Pilgrim scram valve fails again
Is this a sign of an aging plant past its prime?
The second “event” at Pilgrim in as many weeks – the failure of a “scram discharge valve” – is also the second time this particular valve has failed in the last two months.
The scram discharge volume valve – referred to in the event releases as CV-302-22B – failed Feb. 18, a week after the blizzard knocked out power to the plant. (In another case of twos, Pilgrim also lost power twice during the storm.). The valve failed again last Friday, March 1.
According to the Union of Concerned Scientists (UCS), the CV-302-22B is one of the valves on the drain line from the scram discharge volume, a metal tank that is supposed to contain all of the water vented during a scram (a sudden, rapid, shut down of the reactor).
“When a scram signal occurs,” the UCS reported, “this valve automatically closes, or is designed to do so. Whether it does so is another matter.”
For critics of the plant, including EcoLaw.org Founder Meg Sheehan, this is a sure sign that the plant is past its prime.
“Pilgrim is old and worn out,” Sheehan wrote on her blog this week. “It presents an unacceptable risk to our region, and this is just one more example of that.”
A 1975 report on reactor safety, widely known as the Rassmussen Report, argues against that conclusion.
That report specifically stated that the valves in question have only a “one in a million” chance of interfering with a reactor shut down.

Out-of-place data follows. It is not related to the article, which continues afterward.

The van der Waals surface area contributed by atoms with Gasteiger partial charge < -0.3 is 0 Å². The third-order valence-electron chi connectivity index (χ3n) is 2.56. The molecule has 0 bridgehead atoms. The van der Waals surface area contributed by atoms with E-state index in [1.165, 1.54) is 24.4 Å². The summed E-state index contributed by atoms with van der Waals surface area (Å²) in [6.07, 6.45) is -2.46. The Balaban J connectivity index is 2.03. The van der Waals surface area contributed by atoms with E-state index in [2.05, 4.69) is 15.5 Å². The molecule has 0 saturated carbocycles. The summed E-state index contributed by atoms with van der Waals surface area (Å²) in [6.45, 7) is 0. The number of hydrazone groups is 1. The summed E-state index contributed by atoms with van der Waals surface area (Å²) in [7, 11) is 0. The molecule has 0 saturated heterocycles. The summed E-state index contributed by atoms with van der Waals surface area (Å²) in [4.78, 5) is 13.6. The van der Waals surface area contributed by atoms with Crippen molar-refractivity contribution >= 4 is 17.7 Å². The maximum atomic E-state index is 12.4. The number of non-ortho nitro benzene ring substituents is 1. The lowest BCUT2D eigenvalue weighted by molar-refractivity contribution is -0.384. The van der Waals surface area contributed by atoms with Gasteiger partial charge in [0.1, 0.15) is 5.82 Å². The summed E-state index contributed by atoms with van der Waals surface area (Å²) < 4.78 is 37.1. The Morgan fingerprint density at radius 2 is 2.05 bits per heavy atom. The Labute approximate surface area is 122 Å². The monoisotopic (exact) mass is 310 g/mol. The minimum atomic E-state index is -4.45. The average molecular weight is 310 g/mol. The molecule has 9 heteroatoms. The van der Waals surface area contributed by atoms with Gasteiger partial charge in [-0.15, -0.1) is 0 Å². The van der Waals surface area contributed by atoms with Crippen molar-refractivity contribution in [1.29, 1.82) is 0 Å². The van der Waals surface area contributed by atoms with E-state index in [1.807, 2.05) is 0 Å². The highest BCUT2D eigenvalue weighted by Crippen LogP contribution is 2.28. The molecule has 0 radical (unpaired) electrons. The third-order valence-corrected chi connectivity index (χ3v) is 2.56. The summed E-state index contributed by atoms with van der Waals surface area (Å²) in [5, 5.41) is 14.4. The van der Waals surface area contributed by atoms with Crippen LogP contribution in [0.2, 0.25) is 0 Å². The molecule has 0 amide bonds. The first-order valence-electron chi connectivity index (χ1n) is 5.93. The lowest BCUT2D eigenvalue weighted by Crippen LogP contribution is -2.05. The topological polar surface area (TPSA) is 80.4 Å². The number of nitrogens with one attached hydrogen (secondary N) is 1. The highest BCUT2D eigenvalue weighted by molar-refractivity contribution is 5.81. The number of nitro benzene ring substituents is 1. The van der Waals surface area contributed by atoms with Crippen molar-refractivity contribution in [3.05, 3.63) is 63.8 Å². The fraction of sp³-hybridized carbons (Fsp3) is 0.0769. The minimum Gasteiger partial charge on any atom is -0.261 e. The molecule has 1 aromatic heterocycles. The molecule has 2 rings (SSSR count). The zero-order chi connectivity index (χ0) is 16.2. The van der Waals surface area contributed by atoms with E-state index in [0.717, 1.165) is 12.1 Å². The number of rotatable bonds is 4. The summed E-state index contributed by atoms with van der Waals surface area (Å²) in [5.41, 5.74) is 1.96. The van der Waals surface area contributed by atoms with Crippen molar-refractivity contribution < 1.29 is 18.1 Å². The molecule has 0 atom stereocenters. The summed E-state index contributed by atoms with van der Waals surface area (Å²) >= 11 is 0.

But the UCS said the Brown’s Ferry Nuclear Power Plant in Alabama must have hit the lottery, because in 1980 a plugged scram discharge valve prevented plant operators from successfully removing all of its control rods, three times, before the reactor staff was able to complete a planned shut down of their reactor.
That event at Brown’s Ferry did not occur during an emergency, however, and the 15 minutes it took to withdraw all of the reactor’s control rods did not, therefore, result in a disaster.
This week’s failure of Pilgrim’s scram valve, the official event notice released by Pilgrim concluded, “has no impact on the health and safety of the public.”
Plant staff had actually been monitoring the valve since it first failed in mid-February.
“A similar event report was generated for the same valve on Feb. 18, 2013,” the event-notification report states. “Compensatory measures applicable to the original event report included a revised lubrication application and additional surveillance testing.”
In other words, Pilgrim has been testing this valve since it first failed.
According to the NRC, the valve was lubricated, retested and restored to operability soon after the issue was discovered.
But tests conducted March 1, Pilgrim stated, “did not meet opening stroke time operability requirements for the valve.”
According to the NRC, during the power outages that shut down the plant twice during the February blizzard, the valve worked properly to support the scram.
“That is, it closed within the timeframe necessary to support the scram,” NRC spokesman Neil Sheehan told the Old Colony.
“The problem resulting in the report on Feb. 18 was discovered,” Neil added, “during routine surveillance testing conducted on these valves in the ‘open’ direction and was unrelated to any of the shutdowns.”
The NRC spokesman acknowledged that this valve plays an important role in supporting the scram function.
“That said, nuclear power plants have numerous systems and components that are important to safety,” Neil said. “The ‘defense-in-depth’ approach for nuclear power plants is based on multiple layers of safety through redundant systems and equipment.”
Neil wouldn’t comment directly on the assertion that the problems with this valve were related to the plants overall age.
“The company (Entergy) is continuing to evaluate the exact cause of the slowness of the valve to operate in the open direction,” Neil concluded. “Our inspectors will review the results of that review.”